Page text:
Strasbourg is in the region of Alsace, and home to a lovely Crémant, a bubbly produced outside of the Champagne region of France. A private tour of the vineyards is highly recommended. The area is one of France’s exceptional wine regions, producing mostly white wines such as Riesling. Follow the Route des Vins, or Wine Route, through picturesque villages like Eguisheim and Ribeauvillé for a memorable journey.
I had the opportunity to explore the canals of Strasbourg on a privately-owned barge. Upon arriving in Strasbourg, I spent the first night at Régent Petite France, a five-star boutique hotel nestled between the banks of River III and cobblestone magic in the La Petite Historic District. We filled our senses with local food and wine, wandering through cobblestone streets and unsuspecting alleyways to dine and sip at quaint bistro tables, all while feeling transported to a simpler time.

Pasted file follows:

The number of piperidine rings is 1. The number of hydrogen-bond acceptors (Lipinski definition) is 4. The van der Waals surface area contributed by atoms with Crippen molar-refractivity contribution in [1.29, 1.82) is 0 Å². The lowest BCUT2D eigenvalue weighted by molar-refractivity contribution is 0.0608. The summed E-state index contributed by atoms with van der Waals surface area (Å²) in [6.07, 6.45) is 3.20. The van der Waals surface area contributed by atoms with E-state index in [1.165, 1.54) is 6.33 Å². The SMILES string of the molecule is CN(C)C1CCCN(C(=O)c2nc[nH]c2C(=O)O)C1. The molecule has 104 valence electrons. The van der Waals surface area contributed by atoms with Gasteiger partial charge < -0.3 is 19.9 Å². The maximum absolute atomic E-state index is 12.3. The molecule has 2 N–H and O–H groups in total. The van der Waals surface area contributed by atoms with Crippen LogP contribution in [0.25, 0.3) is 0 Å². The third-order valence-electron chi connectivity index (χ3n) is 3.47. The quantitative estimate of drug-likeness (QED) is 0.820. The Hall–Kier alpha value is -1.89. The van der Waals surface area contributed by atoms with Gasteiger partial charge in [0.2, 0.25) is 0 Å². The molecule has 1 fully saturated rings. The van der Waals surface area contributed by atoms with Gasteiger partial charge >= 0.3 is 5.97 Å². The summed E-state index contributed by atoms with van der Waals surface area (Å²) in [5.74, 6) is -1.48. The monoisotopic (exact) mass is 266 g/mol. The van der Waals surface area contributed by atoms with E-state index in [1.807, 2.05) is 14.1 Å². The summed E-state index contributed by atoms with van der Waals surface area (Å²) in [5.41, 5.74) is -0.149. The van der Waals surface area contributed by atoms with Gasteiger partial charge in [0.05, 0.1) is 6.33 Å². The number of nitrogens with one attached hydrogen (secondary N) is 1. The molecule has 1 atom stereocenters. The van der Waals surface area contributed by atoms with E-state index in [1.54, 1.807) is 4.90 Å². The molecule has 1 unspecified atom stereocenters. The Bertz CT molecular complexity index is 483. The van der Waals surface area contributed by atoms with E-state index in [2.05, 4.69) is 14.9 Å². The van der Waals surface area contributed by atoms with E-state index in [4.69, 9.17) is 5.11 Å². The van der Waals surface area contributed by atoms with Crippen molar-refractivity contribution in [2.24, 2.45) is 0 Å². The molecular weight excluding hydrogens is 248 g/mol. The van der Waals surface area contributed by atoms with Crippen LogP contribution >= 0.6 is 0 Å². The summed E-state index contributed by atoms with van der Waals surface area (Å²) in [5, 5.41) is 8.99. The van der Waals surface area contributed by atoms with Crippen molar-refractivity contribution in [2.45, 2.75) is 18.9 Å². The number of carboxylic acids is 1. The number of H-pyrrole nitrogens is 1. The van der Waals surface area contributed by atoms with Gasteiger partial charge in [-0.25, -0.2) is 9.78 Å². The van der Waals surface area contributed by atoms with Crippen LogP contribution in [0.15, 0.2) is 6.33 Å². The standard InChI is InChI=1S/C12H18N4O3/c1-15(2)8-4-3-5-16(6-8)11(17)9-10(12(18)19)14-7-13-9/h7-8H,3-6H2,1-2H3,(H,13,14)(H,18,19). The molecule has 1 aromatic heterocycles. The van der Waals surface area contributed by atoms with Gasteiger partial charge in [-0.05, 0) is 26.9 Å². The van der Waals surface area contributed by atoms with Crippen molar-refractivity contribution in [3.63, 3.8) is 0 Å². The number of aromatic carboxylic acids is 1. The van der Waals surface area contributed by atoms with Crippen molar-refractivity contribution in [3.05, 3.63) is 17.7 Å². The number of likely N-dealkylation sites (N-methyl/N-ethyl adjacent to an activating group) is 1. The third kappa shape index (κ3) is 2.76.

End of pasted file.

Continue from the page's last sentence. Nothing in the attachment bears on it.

Afternoons across the canal locks come to life at the French café courtyards serving a selection of French cheeses, foie gras, and French wine. Regional dishes derive from German culture. In Alsace, the most famous dish, choucroute garnie, is a version of German sauerkraut—a fermented cabbage cooked in white wine, beer, or cider and seasoned with juniper berries and black peppercorns and garnished with boiled potatoes and a variety of meats. This is a traditional Sunday meal.
True to Strasbourg’s ambiance, pastries are a popular delight of the area. You will find many patisseries with beautiful éclairs, tarts, macaroons, as well as the traditional kougelhopf, a brioche-type cake, often made with dried fruits and nuts, and baked in a special round, fluted pan.  
Bretzel, a large, freshly baked soft pretzel, salted or unsalted, with options such as melted cheese or accompanying smoked salmon, or even dusted with sugar for something sweet. If you are visiting in the spring, I hear the local white asparagus are something to write about. And Foie Gras d’Alsace is a local delicacy that is often found on menus.
One of my personal favorite dining experiences was in the formal dining room of Buerehiesel, a 19th-century glass atrium. It feels as though you are dining in your own private garden with the comforts of the indoors and fine cuisine.